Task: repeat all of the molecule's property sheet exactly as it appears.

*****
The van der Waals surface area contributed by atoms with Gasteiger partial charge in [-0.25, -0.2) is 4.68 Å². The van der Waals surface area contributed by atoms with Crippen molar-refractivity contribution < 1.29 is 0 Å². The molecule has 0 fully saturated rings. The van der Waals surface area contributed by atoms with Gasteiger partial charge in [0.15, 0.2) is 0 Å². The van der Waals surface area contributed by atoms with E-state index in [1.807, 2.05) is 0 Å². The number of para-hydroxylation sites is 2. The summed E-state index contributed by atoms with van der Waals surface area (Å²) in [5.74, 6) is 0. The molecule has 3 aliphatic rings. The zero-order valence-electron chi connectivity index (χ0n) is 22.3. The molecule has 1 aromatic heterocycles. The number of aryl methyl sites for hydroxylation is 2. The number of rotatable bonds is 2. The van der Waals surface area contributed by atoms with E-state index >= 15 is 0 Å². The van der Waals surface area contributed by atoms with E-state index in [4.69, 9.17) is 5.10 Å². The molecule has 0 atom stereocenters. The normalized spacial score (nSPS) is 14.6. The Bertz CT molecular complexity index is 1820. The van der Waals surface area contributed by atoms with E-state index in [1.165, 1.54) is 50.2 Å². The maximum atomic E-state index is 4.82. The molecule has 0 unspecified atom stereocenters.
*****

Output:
The van der Waals surface area contributed by atoms with Gasteiger partial charge in [-0.25, -0.2) is 4.68 Å². The van der Waals surface area contributed by atoms with Crippen molar-refractivity contribution < 1.29 is 0 Å². The molecule has 0 fully saturated rings. The van der Waals surface area contributed by atoms with Gasteiger partial charge in [0.15, 0.2) is 0 Å². The van der Waals surface area contributed by atoms with E-state index in [1.807, 2.05) is 0 Å². The number of para-hydroxylation sites is 2. The summed E-state index contributed by atoms with van der Waals surface area (Å²) in [5.74, 6) is 0. The molecule has 3 aliphatic rings. The zero-order valence-electron chi connectivity index (χ0n) is 22.3. The molecule has 1 aromatic heterocycles. The number of aryl methyl sites for hydroxylation is 2. The number of rotatable bonds is 2. The van der Waals surface area contributed by atoms with E-state index >= 15 is 0 Å². The van der Waals surface area contributed by atoms with E-state index in [4.69, 9.17) is 5.10 Å². The molecule has 0 atom stereocenters. The normalized spacial score (nSPS) is 14.6. The Bertz CT molecular complexity index is 1820. The van der Waals surface area contributed by atoms with E-state index in [1.165, 1.54) is 50.2 Å². The maximum atomic E-state index is 4.82. The molecule has 0 unspecified atom stereocenters.